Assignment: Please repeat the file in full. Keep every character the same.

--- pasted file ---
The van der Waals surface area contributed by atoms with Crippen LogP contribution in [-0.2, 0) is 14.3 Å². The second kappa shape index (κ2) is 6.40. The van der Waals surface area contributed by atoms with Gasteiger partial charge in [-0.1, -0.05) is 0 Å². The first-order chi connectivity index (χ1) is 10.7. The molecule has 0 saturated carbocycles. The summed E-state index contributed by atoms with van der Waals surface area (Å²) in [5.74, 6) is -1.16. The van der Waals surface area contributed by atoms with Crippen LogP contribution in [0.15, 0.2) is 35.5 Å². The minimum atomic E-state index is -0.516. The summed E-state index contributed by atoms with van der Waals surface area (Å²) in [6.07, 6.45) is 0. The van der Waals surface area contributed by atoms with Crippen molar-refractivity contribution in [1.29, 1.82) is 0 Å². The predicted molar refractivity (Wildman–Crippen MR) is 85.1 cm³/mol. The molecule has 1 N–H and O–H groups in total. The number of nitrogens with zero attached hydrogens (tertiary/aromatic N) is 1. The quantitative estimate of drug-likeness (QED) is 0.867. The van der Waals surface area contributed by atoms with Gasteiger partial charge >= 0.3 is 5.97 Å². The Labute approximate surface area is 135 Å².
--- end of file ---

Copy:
The van der Waals surface area contributed by atoms with Crippen LogP contribution in [-0.2, 0) is 14.3 Å². The second kappa shape index (κ2) is 6.40. The van der Waals surface area contributed by atoms with Gasteiger partial charge in [-0.1, -0.05) is 0 Å². The first-order chi connectivity index (χ1) is 10.7. The molecule has 0 saturated carbocycles. The summed E-state index contributed by atoms with van der Waals surface area (Å²) in [5.74, 6) is -1.16. The van der Waals surface area contributed by atoms with Crippen LogP contribution in [0.15, 0.2) is 35.5 Å². The minimum atomic E-state index is -0.516. The summed E-state index contributed by atoms with van der Waals surface area (Å²) in [6.07, 6.45) is 0. The van der Waals surface area contributed by atoms with Crippen molar-refractivity contribution in [1.29, 1.82) is 0 Å². The predicted molar refractivity (Wildman–Crippen MR) is 85.1 cm³/mol. The molecule has 1 N–H and O–H groups in total. The number of nitrogens with zero attached hydrogens (tertiary/aromatic N) is 1. The quantitative estimate of drug-likeness (QED) is 0.867. The van der Waals surface area contributed by atoms with Gasteiger partial charge >= 0.3 is 5.97 Å². The Labute approximate surface area is 135 Å².